College depression is pretty common, and with some planning, parents can help their children get the best out of their college experience as much as possible and deal with depression.

  • Manage and set expectations

For college-bound students, it is crucial for parents to not only talk about their child’s goals but also to discuss the problems that they may encounter in college. This can help them visualize what their college life would be like so they can better prepare their own strategies in handling pressure and difficult situations.

It is best that you also encourage your child to keep their communications open and to not be afraid to seek help when things get hard and overwhelming. They must understand that seeking for counsel to get through a tough time or a period of depression is not a sign of weakness.

  • Keep an eye out for any changes

This can be tricky because although parents should let their adolescent child be independent, they should still keep an eye out for any behavioral changes that signal depression especially for those who are starting their freshmen year in college.  It is also especially hard for parents whose child is living far away from home.

Listen closely to what your child says on the phone or what he or she posts on social media. It is crucial for parents to pay attention in the way their child is responding, acting or interacting with others. Significant changes can be a sign that something is wrong.

  • Remind your child to care for himself or herself

Urge your child to eat healthily, get enough sleep, exercise often, and drink alcohol in moderation. Getting invited and attending college parties are part of the experience, and alcohol consumption is inevitable. But drinking with newfound friends and future colleagues is fun when done occasionally and in moderation. Alcohol and substance abuse is a poor way to cope with depression, and using stimulants to stay up at night to study lead to mood changes and can do more harm than good.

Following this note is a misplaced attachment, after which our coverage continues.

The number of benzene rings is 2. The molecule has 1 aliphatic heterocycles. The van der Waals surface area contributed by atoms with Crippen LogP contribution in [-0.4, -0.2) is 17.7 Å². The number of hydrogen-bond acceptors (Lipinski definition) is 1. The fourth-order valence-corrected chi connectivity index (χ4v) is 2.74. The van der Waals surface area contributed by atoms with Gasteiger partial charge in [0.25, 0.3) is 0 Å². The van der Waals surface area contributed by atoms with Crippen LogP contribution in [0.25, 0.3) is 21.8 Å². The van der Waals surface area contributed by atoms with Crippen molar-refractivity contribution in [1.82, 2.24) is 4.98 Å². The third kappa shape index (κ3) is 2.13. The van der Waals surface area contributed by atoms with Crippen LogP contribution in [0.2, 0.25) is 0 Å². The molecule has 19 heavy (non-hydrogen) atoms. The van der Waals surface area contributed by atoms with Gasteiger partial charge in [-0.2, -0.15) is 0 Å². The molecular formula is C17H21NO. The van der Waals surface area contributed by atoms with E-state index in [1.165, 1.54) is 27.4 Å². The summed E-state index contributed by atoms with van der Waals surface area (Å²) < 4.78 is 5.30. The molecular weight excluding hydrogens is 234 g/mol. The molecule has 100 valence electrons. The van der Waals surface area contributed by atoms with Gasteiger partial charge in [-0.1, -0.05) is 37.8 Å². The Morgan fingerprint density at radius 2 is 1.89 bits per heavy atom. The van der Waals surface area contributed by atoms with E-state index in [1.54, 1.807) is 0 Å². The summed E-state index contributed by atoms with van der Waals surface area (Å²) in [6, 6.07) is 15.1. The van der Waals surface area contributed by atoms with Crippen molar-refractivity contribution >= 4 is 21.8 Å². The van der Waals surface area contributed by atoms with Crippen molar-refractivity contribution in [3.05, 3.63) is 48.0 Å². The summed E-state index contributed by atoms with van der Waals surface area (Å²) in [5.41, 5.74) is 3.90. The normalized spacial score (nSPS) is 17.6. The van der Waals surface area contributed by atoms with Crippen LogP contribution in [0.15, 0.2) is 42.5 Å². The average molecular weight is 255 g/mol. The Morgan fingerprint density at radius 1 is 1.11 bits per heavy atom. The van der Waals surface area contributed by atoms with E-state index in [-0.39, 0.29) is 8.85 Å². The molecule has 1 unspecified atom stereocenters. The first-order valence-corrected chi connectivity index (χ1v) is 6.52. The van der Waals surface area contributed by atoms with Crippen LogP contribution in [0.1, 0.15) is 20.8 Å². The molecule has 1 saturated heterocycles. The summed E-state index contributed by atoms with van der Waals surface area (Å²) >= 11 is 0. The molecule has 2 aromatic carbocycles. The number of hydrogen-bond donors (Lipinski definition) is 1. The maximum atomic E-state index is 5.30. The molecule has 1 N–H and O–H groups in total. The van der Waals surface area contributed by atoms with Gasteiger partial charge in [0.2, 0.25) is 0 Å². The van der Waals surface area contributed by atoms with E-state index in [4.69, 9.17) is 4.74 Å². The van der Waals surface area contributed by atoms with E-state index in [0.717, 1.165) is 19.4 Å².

Anxiety disorders are also fueled by sleep deprivation. There is a better chance for a child to battle depression and anxiety if he or she is getting enough sleep and exercise. Exercise is not only good for the body, it also brings about good benefits to the brain. This can help your child perform better in academics and extracurricular activities. Being healthy is also good for the self-esteem and self-confidence because it makes them feel good about themselves.

  • Encourage them to seek support

Spending time with supportive family members and friends can help them navigate the challenges they face in college. They can also seek out support groups in school to motivate them and to let them feel that they are alone. Encourage them to seek out support when they need it and remind them that they do not have to feel ashamed.

  • Create a plan to manage and thrive

IF your child has been diagnosed with depression, what you can do is to reach out to the school’s counseling department and create a plan to help your child successfully manage depression and thrive in a campus environment.

How can you prevent college depression?

College is the start of real independence for kids and there is no sure way to avoid college depression. What you can do is to create a healthy space for your kids where you can discuss emotional wellness and mental health. Helping your child to be accustomed to his or her new environment before the class starts can help ease the overwhelming feeling of the transition.

Know when and how to intervene when you notice the signs. Remember that getting treatment at the earliest signs of the problem can help your child overcome the disorder and succeed in college.